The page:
“The Death of Adam” by Marilynne Robinson

In the wake of re-reading Marilynne Robinson’s Gilead, I wanted to check out her non-fiction essays, like The Death of Adam: Essays on Modern Thought collection from 1998. This is a dense, erudite collection of writings that focus mostly on her defense of Puritanism in general and John Calvin (or Jean Cauvin, as she chooses to sometimes refer to him) more specifically. I read it over the course of a few months, consuming one chapter at a time in between other books. Reading it all at once would have been too much, and would not have allowed me sufficient time to ruminate on Calvin and the other topics she covers. I highly recommend this for those who want to read more of Robinson, and for fans of critical scholarship. Those looking for a quick, fun read should look elsewhere, however.

I have never yet been inspired to do a chapbook-type entry till now, but the essays in this book seem to beg it of me, and should give you an idea if her topics and style would be of interest to you.


I want to overhear passionate arguments about what we are and what we are doing and what we ought to do…I propose that we look at the past again, because it matters, and because it has so often been dealt with badly. (4)

I have encountered an odd sort of social pressure as often as I have mentioned [Calvin.] One does not read Calvin. One does not think of reading him. The prohibition is more absolute than it ever was against Marx, who always had the glamour of the subversive or the forbidden about him. Calvin seems to be neglected on principle. (12)

If history means anything, either as presumed record or as collective act of mind, then it is worth wondering how the exorcism of so potent a spirit might have been accomplished, and how it is that we have conspired in knowing nothing about an influence so profound as his is always said to have been on our institutions, our very lives and souls. (13)


What, precisely, this theory called Darwinism really is, is itself an interesting question. The popular shorthand version of it is “the survival of the fittest.” This is a phrase coined by the so-called Social Darwinist Herbert Spencer, in work published before the appearance of the Origin of Species and adopted–with acknowledgment of Spencer as the source–in later editions of Darwin’s book. There is an apparent tautology in the phrase. Since Darwinian (and, of course, Spencerian) fitness is proved by survival, one could as well call the principle at work “the survival of survivors.” (30)

Darwinism is harsh and crude in its practical consequences, in a degree that sets it apart from all other respectable scientific hypotheses; not conicidentally, it had its origins in polemics against the poor, and against the irksome burden of extending charity to them (47)

Facing Reality

Lately Americans have enjoyed pretending they are powerless, disenfranchised individually and deep in decline as a society, perhaps to grant themselves latitude responsible people do not have or desire. (78)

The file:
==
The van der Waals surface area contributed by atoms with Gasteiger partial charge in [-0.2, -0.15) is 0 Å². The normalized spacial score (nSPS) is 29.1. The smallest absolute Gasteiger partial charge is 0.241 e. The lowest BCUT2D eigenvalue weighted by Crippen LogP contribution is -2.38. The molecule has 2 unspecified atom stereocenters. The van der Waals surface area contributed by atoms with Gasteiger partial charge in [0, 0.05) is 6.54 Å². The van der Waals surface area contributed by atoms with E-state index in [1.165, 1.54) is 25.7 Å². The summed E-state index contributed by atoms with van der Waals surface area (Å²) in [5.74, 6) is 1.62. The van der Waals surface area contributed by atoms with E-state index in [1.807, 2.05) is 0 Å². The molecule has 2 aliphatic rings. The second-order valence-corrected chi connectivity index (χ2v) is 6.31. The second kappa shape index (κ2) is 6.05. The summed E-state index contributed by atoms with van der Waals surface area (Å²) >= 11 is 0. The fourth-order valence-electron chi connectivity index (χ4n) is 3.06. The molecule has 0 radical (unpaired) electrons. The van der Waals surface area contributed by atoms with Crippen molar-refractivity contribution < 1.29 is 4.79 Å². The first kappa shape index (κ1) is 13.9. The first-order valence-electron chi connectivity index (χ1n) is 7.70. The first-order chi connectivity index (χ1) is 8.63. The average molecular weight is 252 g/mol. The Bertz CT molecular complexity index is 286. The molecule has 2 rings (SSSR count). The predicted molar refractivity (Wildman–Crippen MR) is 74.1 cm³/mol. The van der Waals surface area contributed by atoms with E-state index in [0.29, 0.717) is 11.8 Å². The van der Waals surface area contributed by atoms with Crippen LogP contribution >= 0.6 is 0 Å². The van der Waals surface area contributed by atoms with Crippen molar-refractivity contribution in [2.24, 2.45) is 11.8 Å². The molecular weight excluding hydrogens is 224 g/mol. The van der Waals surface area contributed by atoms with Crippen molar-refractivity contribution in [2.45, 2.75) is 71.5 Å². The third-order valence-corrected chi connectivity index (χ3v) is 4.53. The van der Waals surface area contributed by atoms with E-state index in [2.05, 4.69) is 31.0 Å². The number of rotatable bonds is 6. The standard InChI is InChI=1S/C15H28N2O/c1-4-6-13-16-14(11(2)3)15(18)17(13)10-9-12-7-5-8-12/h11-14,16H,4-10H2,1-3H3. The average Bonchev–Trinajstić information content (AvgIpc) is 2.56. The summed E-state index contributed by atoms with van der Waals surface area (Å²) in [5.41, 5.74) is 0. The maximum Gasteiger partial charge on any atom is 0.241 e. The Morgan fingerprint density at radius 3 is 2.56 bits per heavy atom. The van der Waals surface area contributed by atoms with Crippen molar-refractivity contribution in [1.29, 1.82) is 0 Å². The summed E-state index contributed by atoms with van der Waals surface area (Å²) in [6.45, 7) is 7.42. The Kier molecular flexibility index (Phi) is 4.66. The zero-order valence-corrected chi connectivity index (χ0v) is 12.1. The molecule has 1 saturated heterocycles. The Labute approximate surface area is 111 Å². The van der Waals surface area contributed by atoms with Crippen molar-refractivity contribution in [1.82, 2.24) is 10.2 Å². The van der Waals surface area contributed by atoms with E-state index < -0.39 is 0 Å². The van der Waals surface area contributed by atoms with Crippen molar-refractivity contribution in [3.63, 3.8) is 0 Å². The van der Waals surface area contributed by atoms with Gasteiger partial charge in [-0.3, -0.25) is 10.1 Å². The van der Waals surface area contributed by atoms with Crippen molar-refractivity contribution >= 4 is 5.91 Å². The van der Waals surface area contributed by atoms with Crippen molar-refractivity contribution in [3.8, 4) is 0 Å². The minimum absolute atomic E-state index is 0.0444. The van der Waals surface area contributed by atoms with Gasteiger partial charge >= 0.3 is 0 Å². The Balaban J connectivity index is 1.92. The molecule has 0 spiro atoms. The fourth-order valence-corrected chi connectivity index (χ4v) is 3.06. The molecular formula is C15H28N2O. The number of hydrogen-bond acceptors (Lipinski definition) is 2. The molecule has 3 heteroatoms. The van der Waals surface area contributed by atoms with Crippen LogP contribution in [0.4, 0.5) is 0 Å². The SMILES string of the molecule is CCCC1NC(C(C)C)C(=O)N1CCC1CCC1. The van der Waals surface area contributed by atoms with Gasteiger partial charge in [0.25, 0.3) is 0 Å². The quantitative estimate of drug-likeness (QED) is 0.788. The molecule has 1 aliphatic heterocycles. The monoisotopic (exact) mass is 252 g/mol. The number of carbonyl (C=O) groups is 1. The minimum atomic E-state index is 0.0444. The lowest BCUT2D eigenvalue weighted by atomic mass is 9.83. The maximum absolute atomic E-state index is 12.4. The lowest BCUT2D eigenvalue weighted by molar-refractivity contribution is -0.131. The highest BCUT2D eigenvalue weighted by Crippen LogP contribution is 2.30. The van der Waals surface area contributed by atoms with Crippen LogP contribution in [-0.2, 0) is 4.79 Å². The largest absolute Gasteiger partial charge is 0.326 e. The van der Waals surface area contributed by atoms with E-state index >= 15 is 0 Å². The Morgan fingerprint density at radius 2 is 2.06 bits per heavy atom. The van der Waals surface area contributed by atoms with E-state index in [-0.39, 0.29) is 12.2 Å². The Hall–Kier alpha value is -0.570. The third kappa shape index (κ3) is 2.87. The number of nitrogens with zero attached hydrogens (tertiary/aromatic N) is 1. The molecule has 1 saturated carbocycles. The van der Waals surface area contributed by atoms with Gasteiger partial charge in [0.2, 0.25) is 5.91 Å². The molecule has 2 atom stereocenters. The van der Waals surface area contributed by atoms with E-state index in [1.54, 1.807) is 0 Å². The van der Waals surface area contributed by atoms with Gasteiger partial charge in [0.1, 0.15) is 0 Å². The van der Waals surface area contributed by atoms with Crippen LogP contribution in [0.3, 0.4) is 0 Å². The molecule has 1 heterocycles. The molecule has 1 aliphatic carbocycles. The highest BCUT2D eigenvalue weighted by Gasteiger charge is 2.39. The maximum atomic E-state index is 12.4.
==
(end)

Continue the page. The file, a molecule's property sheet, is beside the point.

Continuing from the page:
It seems to me that something has passed out of the culture, changing it invisibly and absolutely. Suddenly it seems there are too few uses for words like humor, pleasure, and charm; courage, dignity and graciousness; learnedness, fair-mindedness, openhandedness; loyalty, respect, and good faith. What bargain did we make? What could have appeared for a moment able to compensate us for the loss of these things? (106)

Dietrich Bonhoeffer

Bonhoeffer’s life and his thought inform each other deeply. To say this is to be reminded of the strangeness of the fact that this is not ordinarily true. (110)

McGuffey and the Abolitionists

[McGuffey] is believed to have created or codified a common American culture, and in doing so to have instilled a shirtsleeve values of honesty, and hard work in generations fo children. Moral, cheerful, narrow, and harmless–insofar as such traits are consistent with harmlessness–his texts supposedly expressed and propagated the world view of the American middle class…I read a few of these books, and I came away persuaded that something else was going on with them. (133)

Puritans and Prigs

When we say someone is moral, we mean that she is loayl in her life and behavior to an understanding of what is right and good, and will honor it even at considerable cost to herself. (159)

priggishness…is highly predictable because it is nothing else than a consuming loyalty to ideals and beliefs which are in general so widely shared that the spectacle of zealous adherence to them is reassuring. The prig’s formidable leverage comes from the fact that his or her ideas, notions or habits are always fine variations on the commonplace. A prig with original ideas is a contradiction in terms, because he or she is a creature of consensus who can usually appeal to one’s better nature, if only in order to embarrass dissent. (160)

Marguerite de Navarre, parts I and II

To argue that Marguerite de Navarre, sister of the French king Francois I, was a decisive influence on the literary and religious imagination of Jean Cauvin is to do her no service at all until Calvin is recovered and rehabilitated. (175)


Environmentalism poses stark issue of survival, for humankind and for all those other tribes of creatures over which we have exercised our onerous dominion. Even undiscovered species feel the effects of our stewardship. What a thing is man. (245)

The Tyranny of Petty Coercion

courage is rarely expressed except where there is sufficient consensus to support it. (255)

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